By Daniel Ruff, SJ
The lion’s share of the Spiritual Exercises, perhaps two-thirds, is given over to imaginative contemplation of Gospel episodes from the life of Jesus. The retreatant prays to “see Jesus more clearly, love Him more dearly, and follow him more nearly” as a disciple. (St. Ignatius found the prayer where the authors of Godspell found it; it was written by Richard of Chichester in the 1200s.) The Exercises begin at the beginning of the life of Jesus; the first contemplation is of the moment of Jesus’ conception (yes, St. Ignatius was pro-life). The prayer, as Ignatius envisions it, is a diptych. The first “panel” is God’s decision and offer; the second “panel” is Mary’s human response.
The first part of the meditation emerges not from the Gospels, but from Ignatius’s imagination. After collecting him- or herself, becoming aware of God’s presence, and asking for “what he or she desires” (to see more clearly, etc.), the retreatant is invited to enter into God’s viewpoint. Allowing the Spirit to guide, the person praying is asked to imagine the triune God, before the moment of Jesus’ conception:
looking upon our world: men and women being born and being laid to rest, some getting married and others getting divorced, the old and the young, the rich and the poor, the happy and the sad, so many people aimless, despairing, hateful, and killing, so many undernourished, sick, and dying, so many struggling with life and blind to any meaning. With God, I can hear people laughing and crying, some shouting and screaming, some praying, others cursing.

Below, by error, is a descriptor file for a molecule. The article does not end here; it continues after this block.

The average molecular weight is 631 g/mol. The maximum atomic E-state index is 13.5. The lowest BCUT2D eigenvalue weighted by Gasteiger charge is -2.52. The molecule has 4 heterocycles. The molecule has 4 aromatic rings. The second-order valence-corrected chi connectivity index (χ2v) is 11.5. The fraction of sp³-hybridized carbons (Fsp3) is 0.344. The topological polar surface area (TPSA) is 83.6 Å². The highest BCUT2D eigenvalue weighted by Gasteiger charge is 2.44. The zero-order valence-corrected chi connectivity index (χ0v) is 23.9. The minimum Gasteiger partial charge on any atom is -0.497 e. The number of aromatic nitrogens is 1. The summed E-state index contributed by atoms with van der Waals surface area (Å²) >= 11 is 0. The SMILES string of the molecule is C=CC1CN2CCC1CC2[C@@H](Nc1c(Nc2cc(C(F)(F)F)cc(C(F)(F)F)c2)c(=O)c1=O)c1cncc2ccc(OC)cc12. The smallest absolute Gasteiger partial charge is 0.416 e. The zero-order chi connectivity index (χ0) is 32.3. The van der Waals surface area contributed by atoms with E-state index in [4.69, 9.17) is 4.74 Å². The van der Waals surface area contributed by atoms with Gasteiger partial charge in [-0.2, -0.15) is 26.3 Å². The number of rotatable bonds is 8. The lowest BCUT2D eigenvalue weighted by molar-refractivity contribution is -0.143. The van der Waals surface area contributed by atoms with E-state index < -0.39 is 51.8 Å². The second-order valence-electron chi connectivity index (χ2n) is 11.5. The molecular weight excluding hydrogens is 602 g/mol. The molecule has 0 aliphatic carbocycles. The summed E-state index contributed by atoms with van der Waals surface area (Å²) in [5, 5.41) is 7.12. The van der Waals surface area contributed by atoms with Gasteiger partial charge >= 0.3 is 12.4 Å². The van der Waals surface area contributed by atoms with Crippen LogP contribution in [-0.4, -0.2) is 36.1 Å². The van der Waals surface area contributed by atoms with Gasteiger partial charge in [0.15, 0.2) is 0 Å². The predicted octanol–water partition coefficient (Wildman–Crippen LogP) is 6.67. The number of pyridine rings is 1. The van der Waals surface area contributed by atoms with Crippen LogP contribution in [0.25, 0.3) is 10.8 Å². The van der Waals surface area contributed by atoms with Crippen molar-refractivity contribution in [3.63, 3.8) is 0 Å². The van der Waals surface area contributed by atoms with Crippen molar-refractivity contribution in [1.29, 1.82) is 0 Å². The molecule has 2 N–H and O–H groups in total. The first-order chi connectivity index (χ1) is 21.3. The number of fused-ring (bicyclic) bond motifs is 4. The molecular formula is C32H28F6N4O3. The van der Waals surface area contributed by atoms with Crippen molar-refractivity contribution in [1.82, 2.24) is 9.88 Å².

(All quotations of the text of the meditation used here are from David L. Fleming, SJ, Draw Me Into Your Friendship: A Literal Translation and a Contemporary Reading of the Spiritual Exercises, St. Louis: Institute of Jesuit Sources, 1996.)
If you try this at home—and I heartily encourage it during this Advent season—try to pay attention to the Trinity’s affective responses to this complicated, messy mass of humanity. Pay attention to your own feelings as well. If you pretend in your imagination to be back in the time before Jesus’ coming, how do you feel looking down “from where God sits” at the mixed, complicated messiness of the unredeemed human condition? Would you respond as the Trinity did?
Then, let the miracle of divine love unfold in your mind’s eye.
The leap of divine joy: God knows that the time has come when the mystery of salvation, hidden from the beginning of the world, will shine into human darkness and confusion. It is as if I can hear the Divine Persons saying, “Let us work the redemption of the whole human race; let us respond to the groaning of all creation.”
The Trinity’s response—O, wonder of wonders!—is to incarnate the Divine Word, the second Person. God the Son will take human flesh as Jesus of Nazareth and become Emmanuel, “God with us.” The Trinity’s plan is the mystery of the Incarnation”—the very reason for the Advent and Christmas seasons.
Grab 15 or 20 minutes this week and give this prayer exercise a whirl; walk imaginatively in God’s shoes for a while. See what it does for your heart and your spirit. Fall in love with God and Jesus. Feel free to discuss what you are seeing and feeling in prayer with God—with any or all of the three Persons. Maybe thank Jesus Christ for his willingness to become human. In the next article I’ll look at the other “panel” of the diptych—Mary’s response to God’s initiative in the Lucan scene of the Annunciation.
Originally appeared in the bulletin of Old St. Joseph’s Church in Philadelphia ©2008 Fr. Daniel Ruff, SJ. Used with permission.
Contemplation on the Incarnation Part Two: Mary’s Human Response by Daniel Ruff, SJ